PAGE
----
INDIVIDUAL APU TRILOGY FILM SYNOPSIS: Aparajito picks up where Pather Panchali left off, with Apu and his family having moved away from the country to live in the bustling holy city of Varanasi. As Apu progresses from wide-eyed child to intellectually curious teenager, we witness his academic and moral education, as well as the growing complexity of his relationship with his mother. This expressive, often heartwrenching film won the Golden Lion at the Venice Film Festival. Though having seen Pather Panchali will deepen your experience, it isn’t a necessary prerequisite to seeing Aparajito. Original music by Ravi Shankar.
JOINT APU TRILOGY SYNOPSIS: “Never having seen a Satyajit Ray film is like never having seen the sun or the moon.” —AKIRA KUROSAWA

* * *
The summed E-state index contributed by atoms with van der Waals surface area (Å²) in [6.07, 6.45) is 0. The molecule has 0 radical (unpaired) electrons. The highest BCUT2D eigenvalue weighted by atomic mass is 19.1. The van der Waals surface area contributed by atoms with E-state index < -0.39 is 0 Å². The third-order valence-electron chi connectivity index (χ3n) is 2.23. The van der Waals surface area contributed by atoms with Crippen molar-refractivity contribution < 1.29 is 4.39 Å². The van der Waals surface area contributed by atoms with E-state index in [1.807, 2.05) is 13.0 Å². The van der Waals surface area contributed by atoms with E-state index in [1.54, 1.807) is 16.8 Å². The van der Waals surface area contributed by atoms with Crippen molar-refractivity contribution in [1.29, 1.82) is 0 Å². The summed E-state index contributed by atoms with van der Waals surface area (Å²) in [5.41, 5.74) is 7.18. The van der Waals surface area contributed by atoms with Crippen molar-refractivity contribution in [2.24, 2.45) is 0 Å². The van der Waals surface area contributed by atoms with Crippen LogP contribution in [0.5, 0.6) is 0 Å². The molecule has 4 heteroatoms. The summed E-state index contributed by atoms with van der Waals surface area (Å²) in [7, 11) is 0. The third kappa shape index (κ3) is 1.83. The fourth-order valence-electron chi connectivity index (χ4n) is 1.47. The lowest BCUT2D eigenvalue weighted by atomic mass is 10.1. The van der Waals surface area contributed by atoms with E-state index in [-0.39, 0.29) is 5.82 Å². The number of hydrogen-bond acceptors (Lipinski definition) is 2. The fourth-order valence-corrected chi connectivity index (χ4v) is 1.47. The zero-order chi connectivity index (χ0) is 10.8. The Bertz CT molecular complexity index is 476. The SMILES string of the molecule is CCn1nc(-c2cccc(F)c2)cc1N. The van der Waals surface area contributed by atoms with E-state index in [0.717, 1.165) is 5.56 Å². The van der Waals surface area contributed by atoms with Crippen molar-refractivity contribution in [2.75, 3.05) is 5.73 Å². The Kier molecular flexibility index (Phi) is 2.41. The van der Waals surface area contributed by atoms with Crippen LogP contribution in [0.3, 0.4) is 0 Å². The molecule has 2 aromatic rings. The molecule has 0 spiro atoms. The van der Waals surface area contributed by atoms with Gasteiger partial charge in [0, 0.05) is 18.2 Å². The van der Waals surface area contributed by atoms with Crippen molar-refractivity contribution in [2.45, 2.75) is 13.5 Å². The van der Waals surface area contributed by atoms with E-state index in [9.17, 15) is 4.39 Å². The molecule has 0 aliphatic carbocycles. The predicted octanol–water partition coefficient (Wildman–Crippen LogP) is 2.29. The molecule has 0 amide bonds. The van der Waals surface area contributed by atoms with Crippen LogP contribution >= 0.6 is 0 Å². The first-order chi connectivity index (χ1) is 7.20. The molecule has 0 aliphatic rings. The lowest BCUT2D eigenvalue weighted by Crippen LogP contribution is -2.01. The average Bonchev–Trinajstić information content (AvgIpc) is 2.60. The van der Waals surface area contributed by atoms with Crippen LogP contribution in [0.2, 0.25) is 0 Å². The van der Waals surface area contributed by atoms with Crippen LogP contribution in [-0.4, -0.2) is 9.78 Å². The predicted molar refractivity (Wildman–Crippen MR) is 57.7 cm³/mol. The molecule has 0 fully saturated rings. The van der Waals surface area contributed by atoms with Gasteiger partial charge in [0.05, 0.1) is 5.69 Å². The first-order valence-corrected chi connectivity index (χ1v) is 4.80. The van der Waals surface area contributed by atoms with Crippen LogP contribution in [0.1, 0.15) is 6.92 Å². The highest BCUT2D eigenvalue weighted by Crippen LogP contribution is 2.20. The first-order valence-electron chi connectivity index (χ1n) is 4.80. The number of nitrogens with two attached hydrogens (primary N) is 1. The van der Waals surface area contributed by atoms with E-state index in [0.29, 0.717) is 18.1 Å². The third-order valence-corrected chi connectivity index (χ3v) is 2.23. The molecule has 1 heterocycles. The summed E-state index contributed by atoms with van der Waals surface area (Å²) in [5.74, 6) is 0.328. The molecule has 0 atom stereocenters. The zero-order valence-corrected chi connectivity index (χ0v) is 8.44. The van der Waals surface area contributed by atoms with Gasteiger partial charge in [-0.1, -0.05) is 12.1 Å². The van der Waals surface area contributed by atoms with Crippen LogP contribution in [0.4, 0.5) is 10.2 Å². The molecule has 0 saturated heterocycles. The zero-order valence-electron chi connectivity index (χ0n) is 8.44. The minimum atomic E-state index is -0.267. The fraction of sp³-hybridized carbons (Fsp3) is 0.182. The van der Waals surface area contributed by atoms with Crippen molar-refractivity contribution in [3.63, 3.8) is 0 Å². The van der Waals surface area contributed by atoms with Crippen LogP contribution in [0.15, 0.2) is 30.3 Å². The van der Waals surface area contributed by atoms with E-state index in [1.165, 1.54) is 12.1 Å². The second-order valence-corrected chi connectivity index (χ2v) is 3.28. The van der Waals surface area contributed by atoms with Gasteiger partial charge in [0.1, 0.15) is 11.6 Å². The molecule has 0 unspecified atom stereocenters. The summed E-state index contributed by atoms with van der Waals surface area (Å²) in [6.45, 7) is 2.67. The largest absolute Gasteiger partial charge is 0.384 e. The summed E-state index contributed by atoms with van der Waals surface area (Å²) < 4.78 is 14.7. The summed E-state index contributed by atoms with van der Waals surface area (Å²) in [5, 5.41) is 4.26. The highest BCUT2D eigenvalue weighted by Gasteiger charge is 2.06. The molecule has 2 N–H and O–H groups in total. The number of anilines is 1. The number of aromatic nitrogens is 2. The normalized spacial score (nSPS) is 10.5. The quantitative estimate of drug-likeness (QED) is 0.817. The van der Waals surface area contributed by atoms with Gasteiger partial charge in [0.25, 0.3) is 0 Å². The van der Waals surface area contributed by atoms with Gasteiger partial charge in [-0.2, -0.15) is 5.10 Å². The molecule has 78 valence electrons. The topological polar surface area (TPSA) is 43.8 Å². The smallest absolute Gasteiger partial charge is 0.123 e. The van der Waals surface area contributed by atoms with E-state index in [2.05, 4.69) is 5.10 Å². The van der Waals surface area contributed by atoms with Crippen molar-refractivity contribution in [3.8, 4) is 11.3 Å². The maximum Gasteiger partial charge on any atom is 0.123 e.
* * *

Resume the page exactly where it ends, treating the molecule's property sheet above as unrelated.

Two decades after the original negatives were burned in a fire, Satyajit Ray’s breathtaking milestone of world cinema rose from the ashes in this meticulous restoration. The Apu Trilogy brought India into the golden age of international film, following one indelible character, a free-spirited child in rural Bengal who matures into an adolescent urban student and finally a sensitive man of the world. These delicate masterworks—Pather Panchali (Song of the Little Road), Aparajito (The Unvanquished), and Apur Sansar (The World of Apu)—were shot over the course of five years, and each stands on its own as a tender, visually radiant journey. Containing original music by Ravi Shankar, they’re among the most achingly beautiful, richly humane movies ever made—essential works for any film lover. While seeing the entire trilogy deepens the experience, you can enjoy each film without having seen the others.